Premenstrual syndrome, abbreviated as PMS, is a term used to describe a group of physical, mental, and behavioral symptoms. These symptoms occur in the 2 weeks before a menstruating woman has her period.
What is going on in the body?
PMS occurs during the last 2 weeks of a woman's menstrual cycle. This phase starts with the release of an egg from the ovary and ends when the woman starts her period. The exact cause of PMS is unknown, but researchers have proposed the following causes:
- changes in kidney hormone levels, which cause water retention and weight gain
- deficiencies of minerals, such as calcium
- deficiencies of vitamins A, B6, and E
- dietary changes, such as high levels of sodium and simple sugars
- higher levels of estrogen, a female hormone
- higher levels of prostaglandins, which produce inflammation
- lower levels of endorphins, which are a part of the nervous system that naturally make a person feel more positive or euphoric
- lower levels of progesterone, a female hormone
- lower levels of serotonin, a hormone that influences mood
What are the causes and risks of the condition?
PMS is reported in 85% of women who menstruate. However, only 5% to 10% of menstruating women are severely impaired by PMS. No one knows what makes PMS so severe in some women and mild in others.
What can be done to prevent the condition?
The following recommendations may help prevent PMS or relieve some of the symptoms.
- Eat a healthy diet that limits foods that are high in sodium, fat, caffeine, alcohol, and simple sugars.
- Get aerobic exercise on a regular basis.
- Get enough vitamins and minerals, especially calcium and magnesium.
- Use relaxation therapy and other stress management techniques.
Several herbal remedies, including chasteberry and black cohosh, have been reported to relieve PMS. Some scientific studies have been released that support these claims. As with any over-the-counter medication, a woman should discuss these remedies with her healthcare professional.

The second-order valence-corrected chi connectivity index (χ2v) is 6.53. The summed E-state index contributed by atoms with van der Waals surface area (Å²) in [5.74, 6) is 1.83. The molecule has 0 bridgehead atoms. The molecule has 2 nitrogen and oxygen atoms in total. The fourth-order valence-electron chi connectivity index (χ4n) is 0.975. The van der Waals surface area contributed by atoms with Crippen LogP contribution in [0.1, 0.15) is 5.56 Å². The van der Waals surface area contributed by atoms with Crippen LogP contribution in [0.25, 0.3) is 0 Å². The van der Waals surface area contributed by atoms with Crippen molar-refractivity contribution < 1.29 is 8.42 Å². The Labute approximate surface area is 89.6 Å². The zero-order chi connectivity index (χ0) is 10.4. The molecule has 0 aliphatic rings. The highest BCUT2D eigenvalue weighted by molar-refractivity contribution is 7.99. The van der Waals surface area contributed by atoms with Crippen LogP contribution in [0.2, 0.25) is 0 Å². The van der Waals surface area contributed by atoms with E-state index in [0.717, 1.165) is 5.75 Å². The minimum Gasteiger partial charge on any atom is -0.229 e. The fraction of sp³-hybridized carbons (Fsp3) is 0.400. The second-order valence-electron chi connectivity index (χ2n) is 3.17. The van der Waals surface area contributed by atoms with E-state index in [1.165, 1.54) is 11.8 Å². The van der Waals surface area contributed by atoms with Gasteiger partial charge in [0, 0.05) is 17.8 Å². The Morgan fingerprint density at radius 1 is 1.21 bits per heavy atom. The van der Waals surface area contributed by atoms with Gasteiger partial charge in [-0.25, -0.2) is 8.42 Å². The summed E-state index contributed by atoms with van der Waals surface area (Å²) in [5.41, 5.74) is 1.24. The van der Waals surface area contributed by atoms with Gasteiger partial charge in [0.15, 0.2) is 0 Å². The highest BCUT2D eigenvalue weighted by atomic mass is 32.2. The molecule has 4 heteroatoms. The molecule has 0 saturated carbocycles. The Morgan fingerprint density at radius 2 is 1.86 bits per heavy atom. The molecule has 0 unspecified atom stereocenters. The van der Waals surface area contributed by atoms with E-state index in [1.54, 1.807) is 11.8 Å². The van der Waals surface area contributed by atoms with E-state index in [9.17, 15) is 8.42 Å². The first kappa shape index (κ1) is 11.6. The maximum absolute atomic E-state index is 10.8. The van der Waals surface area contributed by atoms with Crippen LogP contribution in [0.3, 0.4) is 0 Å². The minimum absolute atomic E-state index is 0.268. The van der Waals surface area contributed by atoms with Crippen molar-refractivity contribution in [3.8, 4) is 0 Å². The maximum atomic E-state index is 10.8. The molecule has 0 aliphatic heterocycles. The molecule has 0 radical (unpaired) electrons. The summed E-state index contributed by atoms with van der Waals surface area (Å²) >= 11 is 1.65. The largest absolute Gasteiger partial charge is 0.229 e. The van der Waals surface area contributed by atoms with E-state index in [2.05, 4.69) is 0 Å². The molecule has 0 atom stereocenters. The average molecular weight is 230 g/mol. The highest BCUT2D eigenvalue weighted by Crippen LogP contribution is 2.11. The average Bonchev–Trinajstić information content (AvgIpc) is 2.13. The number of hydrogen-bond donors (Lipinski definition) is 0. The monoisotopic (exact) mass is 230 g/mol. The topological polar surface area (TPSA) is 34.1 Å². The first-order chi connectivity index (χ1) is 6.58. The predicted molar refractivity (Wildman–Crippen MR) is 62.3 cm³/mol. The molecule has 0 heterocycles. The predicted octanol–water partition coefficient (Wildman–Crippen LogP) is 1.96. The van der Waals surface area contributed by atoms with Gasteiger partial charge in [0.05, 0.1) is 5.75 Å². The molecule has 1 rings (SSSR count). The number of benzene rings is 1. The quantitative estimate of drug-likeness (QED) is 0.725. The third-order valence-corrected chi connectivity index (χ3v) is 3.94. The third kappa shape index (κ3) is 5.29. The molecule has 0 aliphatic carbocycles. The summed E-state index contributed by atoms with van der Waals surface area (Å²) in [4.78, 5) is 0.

How is the condition diagnosed?
Diagnosis of PMS begins with a medical history and physical exam. ACOG has established the following criteria for a diagnosis of PMS:
- absence of other disorders that may cause similar symptoms
- impairment of some part of the woman's life
- symptoms consistent with PMS that are restricted to the last 2 weeks of the menstrual cycle
ACOG recommends that a woman keep a diary of her symptoms for 2 to 3 consecutive months. She can then discuss the diary with the healthcare professional, who may order tests to rule out other conditions.
Long Term Effects
What are the long-term effects of the condition?
There are no significant long-term effects of PMS.
What are the risks to others?
PMS is not contagious. It poses no risk to others.
What are the treatments for the condition?
ACOG recommends the following lifestyle changes to relieve PMS symptoms:
- a diet high in complex carbohydrates, or starches, and lower in simple sugars
- nutritional supplements, such as calcium, magnesium, and vitamins E, B complex, and B6
- regular aerobic exercise
- stress reduction techniques, such as meditation and imagery
Medications used to treat PMS include the following:
- antidepressant medicines, such as fluoxetine (i.e., Prozac, Sarafem) that increase serotonin production
- benzodiazepine medicines, such as alprazolam (i.e., Niravam, Xanax) that lower anxiety
- danazol (i.e., Danocrine), a modified male hormone, which can decrease breast pain
- diuretics, such as spironolactone (i.e., Aldactone) and metolazone (i.e., Zaroxolyn), which help the body excrete excess water and salts
- hormones, such as nafarelin (i.e., Synarel) and leuprolide (i.e., Lupron), which block the release of eggs from the ovaries
- medicines that affect high prostaglandin levels, such as mefenamic acid (i.e., Ponstel), ibuprofen (i.e., Motrin, Advil), and naproxen (i.e., Naprosyn)
Gonadotropin-releasing hormone, also known as GnRH, agonists can be prescribed to prevent the release of the egg from the ovary. These medicines are used only in severe PMS that cannot be treated effectively with other medicines. Other medicines, such as lithium and oral contraceptives, have been used to treat PMS. However, they have not been proven effective in clinical trials.
What are the side effects of the treatments?
Medicines to lower prostaglandin levels can cause stomach upset and
allergic reactions. Hormones can interfere with other body processes. Antidepressants and medicines to control anxiety can cause drowsiness, dry mouth, and allergic reactions. Diuretics can cause salt imbalances and dehydration. GnRH agonists can cause osteoporosis.
What happens after treatment for the condition?
For many women, treatment continues until they stop
menstruating at menopause.
How is the condition monitored?
Any new or worsening symptoms should be reported to the healthcare professional.